American politics rests on a pendulum. Every action has an equal and opposite reaction, whether it be from the left or right. The 2016 election was a reaction to Obama’s eight-year presidency. The 2018 midterm election of more than one hundred women to the House of Representatives was a reaction to Trump’s ongoing presidency. And now, in an effort to keep the pendulum, and the 2020 election, from swinging to the left, we have our present political predicament: the sitting president asking a foreign leader to investigate a potential political rival, and stalling almost $400 million in aid leading up to their phone call. While the constant struggle for power between the two parties has been the norm for decades now, President Trump’s most recent move is a wildcard. It’s up to the House to vote on impeachment. And even if he is impeached, conviction by the Senate currently looks like a longshot.
The more clear and present danger we face today is the increasing division between the American people and the normalization of unethical politics. The president clearly violated ethical code with his actions, and condemning them should transcend political party. But as of Oct. 20, only 49.3 percent of Americans support impeachment according to polling site FiveThirtyEight, and of that slim majority, the partisan division is clear. While 84.8 percent of Democrats support impeachment, only 12.1 percent of Republicans do. It is evident that some Americans are unwilling to call out flagrant injustice when they see it, and in doing so, they may have lost some sense of moral self.
At this point in our political timeline, we must ask ourselves what exactly is the solution we are looking for in order to mend the ever widening gap between the American people. The iconic “have you no sense of decency” line, asked by lawyer Joseph Welch during the McCarthy hearings, seems outdated and ineffective given the blatant condonement, complacency and in some cases, compliance, of Republicans in Congress. Maybe in the 1970s the threat of impeachment could unite the American people over the general distrust of government (and of Richard Nixon), but now it only seems to encourage a general sense of distrust within the American people themselves. Would you feel comfortable asking your neighbor about whether or not they supported impeachment? What about your friends, or even your family? The harsh reality is in facing the fact that we must actively work to seek common ground both in times of triumph and tribulation.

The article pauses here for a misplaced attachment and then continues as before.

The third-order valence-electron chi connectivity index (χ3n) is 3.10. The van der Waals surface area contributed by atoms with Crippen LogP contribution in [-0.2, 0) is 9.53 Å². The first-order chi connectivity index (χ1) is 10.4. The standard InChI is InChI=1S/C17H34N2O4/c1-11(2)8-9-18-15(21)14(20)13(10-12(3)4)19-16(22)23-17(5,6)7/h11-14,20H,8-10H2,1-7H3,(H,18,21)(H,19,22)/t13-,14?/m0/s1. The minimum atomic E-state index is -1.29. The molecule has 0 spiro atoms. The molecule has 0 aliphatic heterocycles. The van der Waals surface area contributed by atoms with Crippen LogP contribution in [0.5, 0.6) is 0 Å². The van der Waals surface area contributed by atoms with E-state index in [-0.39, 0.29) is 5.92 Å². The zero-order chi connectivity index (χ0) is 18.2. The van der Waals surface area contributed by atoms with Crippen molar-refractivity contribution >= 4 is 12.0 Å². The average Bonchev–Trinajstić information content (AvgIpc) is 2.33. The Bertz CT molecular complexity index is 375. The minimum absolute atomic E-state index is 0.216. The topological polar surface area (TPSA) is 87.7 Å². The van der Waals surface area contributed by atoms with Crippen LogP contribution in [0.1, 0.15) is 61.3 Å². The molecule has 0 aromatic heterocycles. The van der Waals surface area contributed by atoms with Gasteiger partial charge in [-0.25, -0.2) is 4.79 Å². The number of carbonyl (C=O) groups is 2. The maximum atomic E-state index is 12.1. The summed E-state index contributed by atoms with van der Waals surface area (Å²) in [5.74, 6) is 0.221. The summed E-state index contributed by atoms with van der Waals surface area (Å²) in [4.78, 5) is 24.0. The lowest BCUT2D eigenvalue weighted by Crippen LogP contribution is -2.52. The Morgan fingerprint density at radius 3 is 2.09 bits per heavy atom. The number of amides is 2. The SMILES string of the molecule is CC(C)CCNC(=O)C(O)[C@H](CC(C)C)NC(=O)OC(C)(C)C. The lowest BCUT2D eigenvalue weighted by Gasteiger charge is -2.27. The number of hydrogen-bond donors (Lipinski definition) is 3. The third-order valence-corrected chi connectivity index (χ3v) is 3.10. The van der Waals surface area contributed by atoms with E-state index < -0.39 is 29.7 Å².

The suggestion here is not that each American become a staunch centrist. To limit political freedom and thought would signify the certain downfall of our democracy. But with the growing problem of misinformation, it is easy to fall prey to undersaturated ideas like the “us vs. them” narrative. This is exceptionally true, and justified, in long standing histories of marginalized people being oppressed and wronged time and time again by those in power. But general disenfranchisement in 2019 is felt by all Americans, and it will take a lot of grit to overcome the barriers we’ve built to protect ourselves from the “other,” especially when we’ve been told our whole lives not to accept the differences, but the similarities we share as Americans.
President Trump’s election, actions and potential impeachment are simply catalysts in a much larger societal issue. The political pendulum is swinging far too fast, propelled by false narratives and a fear of the “other.” When we learn to embrace differences, reach out to our neighbors and listen to perspectives we may not typically hear in our daily lives, we become a more well-rounded people and in turn, a more well-rounded voting bloc. The 2020 election is steadily approaching, and with it comes the opportunity to begin the healing process our country desperately needs. Whoever sits in the Oval Office on election day may not be the same person that currently resides in it today. But whoever sits in the Oval Office on Jan. 20, 2021 is up to us — so long as we elect someone willing to keep our country together.